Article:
Upon his arrival last year, I was massively impressed with Doukara's ability for such an imposing figure, particularly his first touch, but the occasional glimpses of quality we saw early on have all but disappeared from the Frenchman's game, replaced with a figure who seems completely off the pace. In all fairness, it's fairly obvious that Doukara is no winger, but you feel that other players would at least make a concerted effort to adapt their game when it was required. With only FA Cup matches left to play alongside the league, Doukara desperately needs to step his game up if he wants to remain in Rosler's plans for the rest of the season.

As the first-half moved past the 10 minute mark, Leeds finally came into their own and started to take hold of the game. Mirco Antenucci, who had a great game given the circumstances, burst into the box in pursuit of a Stuart Dallas through ball, before curling a shot towards the far post from a tight angle. Rovers keeper Thorsten Stuckmann parried the shot away, but only as far as the onrushing Lewis Cook, who slipped the ball into the open goal, before wheeling away in delight. His first senior goal, and Leeds were one up. Happy days.

For the next 15 minutes or so, Leeds held the game in their grasp, controlling possession and working a few more opportunities in an attempt to cushion their lead even more. Then they decided they were bored with that, proceeded to release their grasp on the game and started punching themselves in the face instead.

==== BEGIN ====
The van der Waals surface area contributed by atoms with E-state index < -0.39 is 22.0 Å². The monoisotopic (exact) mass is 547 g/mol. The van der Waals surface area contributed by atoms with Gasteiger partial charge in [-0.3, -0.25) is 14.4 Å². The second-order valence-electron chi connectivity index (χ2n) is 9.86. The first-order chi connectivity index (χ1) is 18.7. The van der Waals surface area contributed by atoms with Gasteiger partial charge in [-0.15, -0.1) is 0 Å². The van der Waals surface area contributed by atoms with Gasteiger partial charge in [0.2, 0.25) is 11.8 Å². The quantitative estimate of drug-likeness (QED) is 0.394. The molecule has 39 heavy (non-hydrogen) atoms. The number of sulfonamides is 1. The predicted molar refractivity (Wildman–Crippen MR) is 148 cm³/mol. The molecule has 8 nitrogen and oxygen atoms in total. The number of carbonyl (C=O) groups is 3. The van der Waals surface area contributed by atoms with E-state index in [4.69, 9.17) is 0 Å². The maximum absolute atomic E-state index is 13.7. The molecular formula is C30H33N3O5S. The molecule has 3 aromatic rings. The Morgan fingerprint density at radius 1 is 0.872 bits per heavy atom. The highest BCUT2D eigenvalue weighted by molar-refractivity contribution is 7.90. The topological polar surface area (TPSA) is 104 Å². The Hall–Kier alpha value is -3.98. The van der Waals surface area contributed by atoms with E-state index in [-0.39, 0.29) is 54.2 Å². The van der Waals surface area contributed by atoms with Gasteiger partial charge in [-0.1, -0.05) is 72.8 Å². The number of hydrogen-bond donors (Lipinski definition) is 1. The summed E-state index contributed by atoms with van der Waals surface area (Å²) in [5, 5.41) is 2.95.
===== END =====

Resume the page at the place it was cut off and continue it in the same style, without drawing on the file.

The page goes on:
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Cedric Evina's first touch was poor, taking him into the box, but away from goal. His second touch took him past the covering Scott Wootton who instead of following his man and cutting off his sight of goal, decided it would be better to lunge in and take him three feet into the air instead, right in front of the referee. Penalty to Doncaster. Andy Williams (not that Andy Williams) stepped up... 1-1. The penalty was poor, far too close to the keeper, but Ross Turnbull had committed to the far corner, diving over the ball which squirmed underneath him and into the goal. Unlucky, but surely something we could bounce back from.